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The Right to Bear Arms vs. The Domestic Violence Law

images.jpgAs we all know, a police officer has the authority to seize any weapon that is evidence or an instrument of a crime. However, there is another instance where the government can require to you forfeit your firearms, which is a domestic violence situation.

Under the Prevention of Domestic Violence Act of 1991, the government may seize your weapons in two different situations. If a police officer who has probable cause to believe that an act of domestic violence has been committed and reasonably believes that the weapon would expose the victim to a risk of serious bodily injury, the officer can take possession of all weapons in a home or other place of storage. This includes all types of guns, bows and arrows, BB guns, pellet guns, antique firearms and rifles and antique swords. Any type of instrument or weapon that could be used to cause harm to a victim will be seized.

Once seized, the police will deliver the seized weapons to the county prosecutor and keep an inventory of them. Next, the prosecutor's office is given 45 days from the seizure of the weapons to determine whether to institute legal action against the owner of the weapon or return it or them to the owner. So if legal action is not instituted against the owner within 45 days, the weapons must be returned.

Another situation is if a domestic violence victim obtains a Final Restraining Order ("FRO") directing that the alleged domestic violence assailant surrender a named weapon, the police will surrender of it or them. There also have been instances where a judge will order the seizure of weapons when a Temporary Restraining Order ("TRO") has been issued.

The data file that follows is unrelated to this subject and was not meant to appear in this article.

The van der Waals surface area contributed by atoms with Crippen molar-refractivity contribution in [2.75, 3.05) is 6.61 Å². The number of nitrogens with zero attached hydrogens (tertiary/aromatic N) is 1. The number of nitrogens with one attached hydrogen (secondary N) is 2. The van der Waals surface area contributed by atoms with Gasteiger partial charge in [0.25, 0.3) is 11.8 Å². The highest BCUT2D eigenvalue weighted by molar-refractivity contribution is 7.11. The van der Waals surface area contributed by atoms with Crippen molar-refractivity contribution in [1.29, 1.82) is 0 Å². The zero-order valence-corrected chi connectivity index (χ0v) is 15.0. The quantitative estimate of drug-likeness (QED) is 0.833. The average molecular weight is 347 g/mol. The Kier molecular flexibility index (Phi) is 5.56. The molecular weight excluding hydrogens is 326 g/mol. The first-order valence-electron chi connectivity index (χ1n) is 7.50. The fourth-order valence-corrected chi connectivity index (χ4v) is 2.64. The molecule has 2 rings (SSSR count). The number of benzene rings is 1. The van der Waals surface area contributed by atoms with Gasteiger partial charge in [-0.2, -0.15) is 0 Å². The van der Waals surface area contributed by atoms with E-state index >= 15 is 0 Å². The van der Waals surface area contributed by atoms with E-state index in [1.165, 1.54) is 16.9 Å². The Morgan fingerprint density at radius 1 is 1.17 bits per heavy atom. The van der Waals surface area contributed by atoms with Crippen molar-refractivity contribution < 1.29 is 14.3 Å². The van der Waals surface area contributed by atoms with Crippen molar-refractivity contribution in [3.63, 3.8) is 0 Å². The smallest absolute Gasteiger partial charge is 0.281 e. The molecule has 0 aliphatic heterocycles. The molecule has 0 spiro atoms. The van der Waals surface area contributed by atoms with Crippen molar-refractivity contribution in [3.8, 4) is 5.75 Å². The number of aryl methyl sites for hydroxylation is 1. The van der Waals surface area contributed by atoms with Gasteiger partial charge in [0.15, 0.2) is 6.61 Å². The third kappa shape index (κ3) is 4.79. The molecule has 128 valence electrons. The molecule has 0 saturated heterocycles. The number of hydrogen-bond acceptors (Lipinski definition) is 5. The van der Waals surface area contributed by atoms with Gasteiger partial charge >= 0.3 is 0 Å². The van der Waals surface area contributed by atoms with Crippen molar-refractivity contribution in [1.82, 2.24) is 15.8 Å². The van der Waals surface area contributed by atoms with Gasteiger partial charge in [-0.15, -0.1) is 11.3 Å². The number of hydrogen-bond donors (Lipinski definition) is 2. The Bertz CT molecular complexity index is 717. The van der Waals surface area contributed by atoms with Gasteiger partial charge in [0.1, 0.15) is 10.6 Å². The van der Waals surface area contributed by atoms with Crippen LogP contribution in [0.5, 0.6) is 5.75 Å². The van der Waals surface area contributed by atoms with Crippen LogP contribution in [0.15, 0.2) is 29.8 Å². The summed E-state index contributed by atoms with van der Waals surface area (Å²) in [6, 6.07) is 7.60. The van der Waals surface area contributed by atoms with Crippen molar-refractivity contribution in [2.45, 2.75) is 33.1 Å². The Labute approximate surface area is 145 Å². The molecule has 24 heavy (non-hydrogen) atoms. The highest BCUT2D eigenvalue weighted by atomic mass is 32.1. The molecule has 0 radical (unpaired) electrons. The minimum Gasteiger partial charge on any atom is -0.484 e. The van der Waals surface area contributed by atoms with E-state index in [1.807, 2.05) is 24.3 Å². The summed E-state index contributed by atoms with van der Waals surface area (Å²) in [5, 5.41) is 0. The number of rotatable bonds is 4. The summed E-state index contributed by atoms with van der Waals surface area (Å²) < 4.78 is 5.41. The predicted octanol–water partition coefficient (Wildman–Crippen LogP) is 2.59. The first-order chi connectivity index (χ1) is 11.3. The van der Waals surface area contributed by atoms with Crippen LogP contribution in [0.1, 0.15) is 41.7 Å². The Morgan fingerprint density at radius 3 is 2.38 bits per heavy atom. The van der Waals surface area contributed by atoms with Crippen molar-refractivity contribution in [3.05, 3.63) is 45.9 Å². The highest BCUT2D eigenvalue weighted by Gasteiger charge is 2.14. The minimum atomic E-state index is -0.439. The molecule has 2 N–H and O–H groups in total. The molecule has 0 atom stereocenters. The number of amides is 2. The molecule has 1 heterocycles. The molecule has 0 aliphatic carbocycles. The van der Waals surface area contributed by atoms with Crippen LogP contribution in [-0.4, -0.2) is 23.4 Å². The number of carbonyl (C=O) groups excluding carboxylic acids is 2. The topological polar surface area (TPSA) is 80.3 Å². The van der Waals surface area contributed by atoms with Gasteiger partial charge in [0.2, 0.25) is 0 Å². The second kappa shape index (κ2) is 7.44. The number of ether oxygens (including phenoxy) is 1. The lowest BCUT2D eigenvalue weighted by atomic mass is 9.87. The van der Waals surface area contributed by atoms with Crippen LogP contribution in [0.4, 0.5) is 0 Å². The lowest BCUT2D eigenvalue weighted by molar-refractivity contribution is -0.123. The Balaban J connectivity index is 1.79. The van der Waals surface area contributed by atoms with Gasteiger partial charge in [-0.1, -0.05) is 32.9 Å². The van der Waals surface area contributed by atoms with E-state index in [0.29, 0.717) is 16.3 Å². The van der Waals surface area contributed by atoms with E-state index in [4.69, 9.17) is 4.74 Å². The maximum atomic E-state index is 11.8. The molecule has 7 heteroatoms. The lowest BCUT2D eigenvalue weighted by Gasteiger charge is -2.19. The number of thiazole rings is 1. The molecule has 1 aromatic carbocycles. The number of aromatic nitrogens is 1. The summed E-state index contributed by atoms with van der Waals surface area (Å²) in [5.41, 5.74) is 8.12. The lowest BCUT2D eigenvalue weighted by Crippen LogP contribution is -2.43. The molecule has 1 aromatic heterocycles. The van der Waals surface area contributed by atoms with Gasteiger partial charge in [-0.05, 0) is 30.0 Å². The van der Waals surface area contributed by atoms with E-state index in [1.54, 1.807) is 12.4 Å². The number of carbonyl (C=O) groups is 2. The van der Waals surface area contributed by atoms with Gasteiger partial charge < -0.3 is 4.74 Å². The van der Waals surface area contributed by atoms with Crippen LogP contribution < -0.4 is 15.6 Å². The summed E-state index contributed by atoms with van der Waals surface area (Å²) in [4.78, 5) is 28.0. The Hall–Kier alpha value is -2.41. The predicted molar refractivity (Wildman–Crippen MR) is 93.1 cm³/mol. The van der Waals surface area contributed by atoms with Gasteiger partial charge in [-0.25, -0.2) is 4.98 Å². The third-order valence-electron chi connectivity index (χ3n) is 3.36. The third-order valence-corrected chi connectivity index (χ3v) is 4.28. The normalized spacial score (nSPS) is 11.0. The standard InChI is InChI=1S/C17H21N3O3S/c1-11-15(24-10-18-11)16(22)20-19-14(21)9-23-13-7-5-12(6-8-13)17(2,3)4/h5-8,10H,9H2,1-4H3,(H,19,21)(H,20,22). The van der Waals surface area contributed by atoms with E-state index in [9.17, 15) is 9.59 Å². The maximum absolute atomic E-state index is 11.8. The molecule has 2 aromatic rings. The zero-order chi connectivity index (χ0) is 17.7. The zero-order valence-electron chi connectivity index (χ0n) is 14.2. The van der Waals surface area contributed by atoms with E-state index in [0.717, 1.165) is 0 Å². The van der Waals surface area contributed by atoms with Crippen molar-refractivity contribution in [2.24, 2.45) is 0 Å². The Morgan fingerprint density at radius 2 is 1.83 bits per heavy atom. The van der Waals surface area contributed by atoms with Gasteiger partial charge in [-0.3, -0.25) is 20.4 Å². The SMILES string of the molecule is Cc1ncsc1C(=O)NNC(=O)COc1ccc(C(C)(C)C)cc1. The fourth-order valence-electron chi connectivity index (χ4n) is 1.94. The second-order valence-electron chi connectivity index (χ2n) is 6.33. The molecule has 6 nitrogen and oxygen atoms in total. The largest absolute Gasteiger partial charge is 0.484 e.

But in any scenario, the person charged has the right to a weapons forfeiture hearing, during which, the court will determine whether the weapons should be returned to the owner. A defendant is less likely to have weapons returned if he or she has a criminal history, if a final restraining order has been issued, if the weapons were actually used in an act of domestic violence, or if the court believes that the public interest requires that the weapons should not be returned.


If the court decides it will not return the weapons to the owner, the prosecutor will dispose of them, if the owner does not arrange for a transfer or sale to an appropriate person within 60 days. Also, a judge may revoke the owner's firearms purchase ID card or any permit, license, or authorization to purchase weapons. These laws were put in place to prevent domestic violence and to keep guns out of the hands of the wrong people. But if a gun owner is innocent of the charge or charges, the weapons forfeiture hearing is a safeguard to protect a person's right to keep legal firearms and other weapons. Omar Bareentto is a 2016 Rutgers School of Law graduate and a former contributor to the Rutgers Business Law Review. He collaborated with me on this blog. 

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